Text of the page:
So, the vacation plans are set. Tickets are booked, packing is done, dog has been left with the neighbours. All the vaccinations have been injected (ouch), visas are arranged and there’s no sign of political unrest on the television. What have you forgotten?
Oh, that’s right – you’re leaving Mum behind, and she’s worried that you’ll never come back. And all your friends keep asking you to let them know about your adventures. How are you going to keep everyone updated?
You may be escaping the country for a well-earned vacation, but you’ll probably still need to send word back home. Here are 6 options for keeping in contact when travelling, no matter if you’re a iWhiz or you have trouble finding the on-switch on a computer.
…low-tech options for staying in contact while travelling Get confused working a microwave? These are for you…
Ahhh, postcards; the classic option. Who really needs more than a couple of sentences to say that you’re still alive and wishing that the recipient was there? You should be able to find postcards all over the place on your travels, but you can always take some with you just in case. If you’re really organized, you can even pre-fill the addresses.
Another option is to get a couple of your travel photos printed as a postcard alternative – try taking the memory card of your digital camera to a printing shop, and then scribble a message and a sending address on the back with a postage stamp!
Remember that in most places it costs more to send something in an envelope; postcards are your cheapest option.
2) Pay phones/Call centres
A long time ago in a galaxy far away, people used landlines to talk to each other. Believe it or not, this still happens and you shouldn’t have too much trouble finding a payphone.
To get the best possible deal with land line calls, you should probably buy an international calling-card. Post offices, call centres or even your hotel will sell cards that give you a better rate when phoning home.
…medium-tech options for staying in contact while travelling You’re not afraid of a couple of gadgets. Bring it on!
3) Cell phones
Most of us know how to work a cell phone these days, and probably have our own. You’ve got a couple of options for using it abroad; get an international talk plan from your current network provider, or pick up a SIM card in your destination country.
If you go down the talk-plan route, be wary of excessive call fees, and find out if you can get a tariff that allows you to call a limited selection of numbers for cheap. Also check out other network providers – now might be a good time to switch for a better deal.
To get a calling plan in your destination country, you’ll have much cheaper options for calls within the country that you’re visiting, and quite possibly when calling home. You can even use your current cell phone in some cases, but most likely you’ll need to get it unblocked. Ask your tour operator for advice on this, or any local vacation friends that you make.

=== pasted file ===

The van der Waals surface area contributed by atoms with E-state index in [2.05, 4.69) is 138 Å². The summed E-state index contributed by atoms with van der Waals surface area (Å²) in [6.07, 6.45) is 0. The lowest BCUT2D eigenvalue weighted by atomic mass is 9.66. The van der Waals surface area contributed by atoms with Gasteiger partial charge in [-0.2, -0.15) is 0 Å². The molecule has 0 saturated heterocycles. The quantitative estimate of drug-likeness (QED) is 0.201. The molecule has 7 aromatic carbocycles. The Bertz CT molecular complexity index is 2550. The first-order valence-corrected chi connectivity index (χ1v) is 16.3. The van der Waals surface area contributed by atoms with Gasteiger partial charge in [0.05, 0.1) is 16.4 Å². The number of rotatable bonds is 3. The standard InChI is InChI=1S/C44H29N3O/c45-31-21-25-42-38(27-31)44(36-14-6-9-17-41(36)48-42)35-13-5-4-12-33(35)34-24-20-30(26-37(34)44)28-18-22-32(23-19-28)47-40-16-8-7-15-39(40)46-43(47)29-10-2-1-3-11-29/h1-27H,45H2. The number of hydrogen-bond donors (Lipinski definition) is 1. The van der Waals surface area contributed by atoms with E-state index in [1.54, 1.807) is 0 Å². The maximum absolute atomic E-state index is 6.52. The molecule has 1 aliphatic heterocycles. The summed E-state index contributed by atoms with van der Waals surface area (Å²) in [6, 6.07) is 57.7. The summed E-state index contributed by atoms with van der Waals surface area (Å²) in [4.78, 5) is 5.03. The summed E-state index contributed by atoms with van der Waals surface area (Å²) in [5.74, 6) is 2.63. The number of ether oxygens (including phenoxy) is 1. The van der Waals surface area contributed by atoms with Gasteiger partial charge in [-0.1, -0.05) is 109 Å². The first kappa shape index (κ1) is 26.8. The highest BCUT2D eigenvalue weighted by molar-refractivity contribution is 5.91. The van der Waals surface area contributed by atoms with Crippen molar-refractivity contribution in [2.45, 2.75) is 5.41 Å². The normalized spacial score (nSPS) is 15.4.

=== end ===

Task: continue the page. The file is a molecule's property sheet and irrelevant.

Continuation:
Either way, text messaging will cost you a lot less than calls, so get those thumbs warmed up and practise communicating in 140 characters!
If you don’t have an email account already, it’s easy and free to open one with companies like Hotmail, Yahoo or Gmail; a Google search will give you the link to get started.
Gather email addresses from friends and family to get your mailing list ready and send them all a test message before you leave to check that all the addresses work.
If you really want to make life easier for yourself, try making a group on your email program to avoid typing all the addresses in every time; the program help files should provide instructions on how to do this.
…high-tech options for staying in contact while travelling You’re reading this on the internet after running a search for it – these options should be no problem!
Blogging is an alternative to email. Instead of sending a message to someone, you post stories, photos and videos on a unique page on the internet and your friends and family can visit it to see what you’re up to.
Here are the simplest options to get a travel blog set up. All these options are free. If you’d like to be handed a travel blogging program on a plate, try websites like Matador.com or TravelBlog.org.
If you’d rather choose a more personal looking blog but don’t feel like writing an essay every time you post, Tumblr is an attractive, simple option for short posting. If you’d like the whole shebang for longer posting in an easy to setup format, try Blogger.
You want to make free calls to anyone anywhere in the world. So what’s stopping you?
Skype is a revolutionary program that allows users to make calls over the internet completely free between computers, or very cheaply to landlines or cell phones internationally. You’ll find the program installed in most computers in Internet cafes around the globe.
You can register for a free account on the website http://www.skype.com but to be able to make completely free calls the person that you want to contact must have a computer with the program installed as well. Clear, simple instructions are on Skype’s website to help get you started.
What do you think is the best way to stay in touch with friends and family from abroad? What are your experiences with these options? Are there any options missing from this list?